1. Nicely put together. It will be interesting to get others perspective on the use of photographs of the ‘card owner’ on the card. I think it’s a bit naff, but the general consensus here is that it is a good thing.
    I guess I have my work cut out!

    • Yes, David – it’s funny about there still being this view that pictures on cards are a bit tacky. It may be a bit of British shyness creeping in; certainly pictures on cards are very popular in North America where business people tend not to hide their lights under bushels quite so much!

  2. Good points. I was always guilty of over-clutter until a friend pointed out that, because of my totally unique name, all I need on my cards is “(front:) Simon Ellinas; (reverse:)Google me.” The results from using it are hard to gauge at present.

    • Simon, that is a great idea, and a novel approach. So I just googled you.

      Your website comes up first, and I clicked on that. I got your mobile site, even though I’m sat looking at a 23″ monitor. And…you have no phone number on your website.

      When I manually forced the site to present the desktop version I could see a phone number. But if I was buying, I would have given up long before then.

    • Oooh, Simon … I would be careful with that one! When someone last said “Google me” to me (he was a rather slimy plastic surgeon to whom I was about to pay £700 / about $1,000 to sew up the holes in my son’s earlobes – long story…!) I thought he was being arrogant and conceited. Do you not think that similar text on your card might have a similar effect???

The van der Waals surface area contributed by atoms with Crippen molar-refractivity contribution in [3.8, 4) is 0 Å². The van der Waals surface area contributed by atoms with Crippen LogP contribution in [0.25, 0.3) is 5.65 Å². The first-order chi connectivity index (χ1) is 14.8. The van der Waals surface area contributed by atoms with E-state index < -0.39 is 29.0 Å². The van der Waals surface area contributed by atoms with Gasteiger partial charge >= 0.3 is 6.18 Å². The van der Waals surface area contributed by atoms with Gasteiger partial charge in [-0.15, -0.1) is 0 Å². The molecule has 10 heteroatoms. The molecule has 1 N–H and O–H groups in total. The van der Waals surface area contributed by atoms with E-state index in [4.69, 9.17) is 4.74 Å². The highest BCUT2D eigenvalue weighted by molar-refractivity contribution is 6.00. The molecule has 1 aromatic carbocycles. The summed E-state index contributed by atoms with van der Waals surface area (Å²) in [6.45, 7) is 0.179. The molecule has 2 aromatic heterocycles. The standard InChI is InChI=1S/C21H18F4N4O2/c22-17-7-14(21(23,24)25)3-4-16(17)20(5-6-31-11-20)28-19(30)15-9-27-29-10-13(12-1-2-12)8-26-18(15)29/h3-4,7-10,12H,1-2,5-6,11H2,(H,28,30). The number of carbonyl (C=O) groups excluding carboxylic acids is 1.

• Simon Taylor says

      Simply putting “Google me” on the reverse of a card can often be seen as arrogant and lazy. The key info on a card includes contact details, that’s what cards are for. Shifting the responsibility onto the recipient defeats the object. As a designer I’d always advise against this.

  3. Good points, I’ve seen many different cards when networking.

    Regarding pictures on cards, this is something I used to do myself – when you are seeing many people at an event having a picture does make it easier for people to remember who you are.

    I don’t use a picture anymore, there are plenty on my website so if people visit the site they will have my picture – plus it’s always up to date, an out of date picture on a card isn’t much use.